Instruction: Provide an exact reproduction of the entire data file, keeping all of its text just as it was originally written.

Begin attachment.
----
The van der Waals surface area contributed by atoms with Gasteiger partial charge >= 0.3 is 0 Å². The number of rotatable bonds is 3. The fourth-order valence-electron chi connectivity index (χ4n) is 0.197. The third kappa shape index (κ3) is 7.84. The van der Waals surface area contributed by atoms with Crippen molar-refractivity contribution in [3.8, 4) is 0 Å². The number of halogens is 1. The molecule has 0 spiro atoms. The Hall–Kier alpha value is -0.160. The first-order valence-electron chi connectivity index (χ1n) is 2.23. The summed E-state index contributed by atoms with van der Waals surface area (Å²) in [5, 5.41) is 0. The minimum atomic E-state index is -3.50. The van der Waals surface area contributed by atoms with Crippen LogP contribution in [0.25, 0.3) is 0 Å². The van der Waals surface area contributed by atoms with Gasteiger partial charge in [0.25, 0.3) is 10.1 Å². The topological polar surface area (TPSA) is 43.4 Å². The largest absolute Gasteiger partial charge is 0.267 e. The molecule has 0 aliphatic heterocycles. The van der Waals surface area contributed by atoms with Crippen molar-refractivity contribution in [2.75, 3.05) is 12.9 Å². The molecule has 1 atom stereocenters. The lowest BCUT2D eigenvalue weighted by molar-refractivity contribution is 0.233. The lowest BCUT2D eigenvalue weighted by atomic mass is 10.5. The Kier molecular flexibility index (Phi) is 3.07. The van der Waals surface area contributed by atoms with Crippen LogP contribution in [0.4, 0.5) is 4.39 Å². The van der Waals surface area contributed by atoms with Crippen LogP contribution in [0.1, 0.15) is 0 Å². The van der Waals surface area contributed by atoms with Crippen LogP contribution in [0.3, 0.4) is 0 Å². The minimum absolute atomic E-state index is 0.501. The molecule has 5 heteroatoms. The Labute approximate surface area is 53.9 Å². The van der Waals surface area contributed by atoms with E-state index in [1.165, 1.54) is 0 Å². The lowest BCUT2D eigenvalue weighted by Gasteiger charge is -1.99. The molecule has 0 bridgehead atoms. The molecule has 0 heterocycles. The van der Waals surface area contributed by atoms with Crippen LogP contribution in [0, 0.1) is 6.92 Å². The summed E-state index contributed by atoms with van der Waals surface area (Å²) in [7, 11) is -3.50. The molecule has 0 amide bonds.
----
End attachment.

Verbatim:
The van der Waals surface area contributed by atoms with Gasteiger partial charge >= 0.3 is 0 Å². The number of rotatable bonds is 3. The fourth-order valence-electron chi connectivity index (χ4n) is 0.197. The third kappa shape index (κ3) is 7.84. The van der Waals surface area contributed by atoms with Crippen molar-refractivity contribution in [3.8, 4) is 0 Å². The number of halogens is 1. The molecule has 0 spiro atoms. The Hall–Kier alpha value is -0.160. The first-order valence-electron chi connectivity index (χ1n) is 2.23. The summed E-state index contributed by atoms with van der Waals surface area (Å²) in [5, 5.41) is 0. The minimum atomic E-state index is -3.50. The van der Waals surface area contributed by atoms with Crippen LogP contribution in [0.25, 0.3) is 0 Å². The van der Waals surface area contributed by atoms with Gasteiger partial charge in [0.25, 0.3) is 10.1 Å². The topological polar surface area (TPSA) is 43.4 Å². The largest absolute Gasteiger partial charge is 0.267 e. The molecule has 0 aliphatic heterocycles. The van der Waals surface area contributed by atoms with Crippen molar-refractivity contribution in [2.75, 3.05) is 12.9 Å². The molecule has 1 atom stereocenters. The lowest BCUT2D eigenvalue weighted by molar-refractivity contribution is 0.233. The lowest BCUT2D eigenvalue weighted by atomic mass is 10.5. The Kier molecular flexibility index (Phi) is 3.07. The van der Waals surface area contributed by atoms with Crippen LogP contribution in [0.4, 0.5) is 4.39 Å². The van der Waals surface area contributed by atoms with Crippen LogP contribution in [0.1, 0.15) is 0 Å². The van der Waals surface area contributed by atoms with Crippen LogP contribution in [0.3, 0.4) is 0 Å². The minimum absolute atomic E-state index is 0.501. The molecule has 5 heteroatoms. The Labute approximate surface area is 53.9 Å². The van der Waals surface area contributed by atoms with E-state index in [1.165, 1.54) is 0 Å². The lowest BCUT2D eigenvalue weighted by Gasteiger charge is -1.99. The molecule has 0 bridgehead atoms. The molecule has 0 heterocycles. The van der Waals surface area contributed by atoms with Crippen LogP contribution in [0, 0.1) is 6.92 Å². The summed E-state index contributed by atoms with van der Waals surface area (Å²) in [7, 11) is -3.50. The molecule has 0 amide bonds.